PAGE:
Coping, adapting, innovating. Like grief, crises have stages of response. Many of us in this uncertain time may be experiencing grief for people at very high risk, for the plans of the future now canceled, or for the feeling of security we once felt.

On March 10th, I met with legislative aides on Capitol Hill as part of Foundations on the Hill. On March 12th, I was home again in Sarasota with a fever that I would have for the next 12 days. I went from having a unique professional experience and connecting with fellow philanthropic leaders to advocate for the sector to being quarantined and basically bed-bound for two weeks.

Debra Jacobs often repeats, “Anxiety is the price we pay for an unprepared mind and mouth.” Quite honestly, by day five, when my husband also began to feel poorly, I had gone from anxious, straight to abject panic. There was no coping because while I was doing all of the right things, no one was prepared. I am unendingly fortunate to have a strong and vocal support network in this recent hometown. To have been talked off the ledge and walked through the steps day by day to move to coping and recovery.

Being days deep in fever is not when your problem-solving skills are sharpest. The initial panic ebbed, health eventually bolstered, but a second wave of panic that I didn’t expect rose. Like many, I am a planner. In recent weeks, I had begun to reach out to my network to discover the direction of my next chapter—of life after inaugural fellow.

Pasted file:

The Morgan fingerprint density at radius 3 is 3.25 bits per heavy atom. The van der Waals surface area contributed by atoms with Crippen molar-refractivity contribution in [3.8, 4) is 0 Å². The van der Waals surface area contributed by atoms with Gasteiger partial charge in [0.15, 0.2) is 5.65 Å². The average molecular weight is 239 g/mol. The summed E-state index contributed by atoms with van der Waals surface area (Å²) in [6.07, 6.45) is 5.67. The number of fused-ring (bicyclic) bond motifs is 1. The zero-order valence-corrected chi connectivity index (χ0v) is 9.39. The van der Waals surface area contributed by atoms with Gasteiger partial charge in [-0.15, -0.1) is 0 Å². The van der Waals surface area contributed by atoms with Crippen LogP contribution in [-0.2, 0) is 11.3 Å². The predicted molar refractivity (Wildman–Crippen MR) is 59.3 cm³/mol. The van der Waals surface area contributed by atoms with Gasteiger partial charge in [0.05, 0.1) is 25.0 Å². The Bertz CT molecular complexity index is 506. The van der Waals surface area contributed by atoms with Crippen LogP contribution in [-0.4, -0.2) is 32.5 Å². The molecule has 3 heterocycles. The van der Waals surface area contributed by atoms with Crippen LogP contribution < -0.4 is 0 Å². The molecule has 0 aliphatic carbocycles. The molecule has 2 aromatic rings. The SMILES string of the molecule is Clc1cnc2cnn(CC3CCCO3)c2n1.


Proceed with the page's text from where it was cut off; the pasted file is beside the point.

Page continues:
The original plan, however, was for the old world, not our new reality.

Now, we move to adapt and, hopefully, innovate. This crisis is exposing aspects of our lives that are too easily ignored in the normal order. We have new evidence, or at least a new spotlight, of deep systemic issues with the way we’ve always done things in philanthropy. This is a rare opportunity to assess and act based on the possibilities of new realities. Some people remain, and will remain, in coping for a long time. But my hope is that a larger majority than ever before will see the power of approaching change from an attitude of abundance. Our innovations will accelerate as our aspirations for the new future do.

I’m happy to be back working at full steam and hope you’ll join me in helping to create safe spaces for our communities during this uncertain time. In the words of Robert Payton, “Philanthropy is voluntary action for the public good.” Start by staying home to stay healthy, then put on your creative thinking hat to stay connected and share the love.

Leave a comment

You are commenting as guest.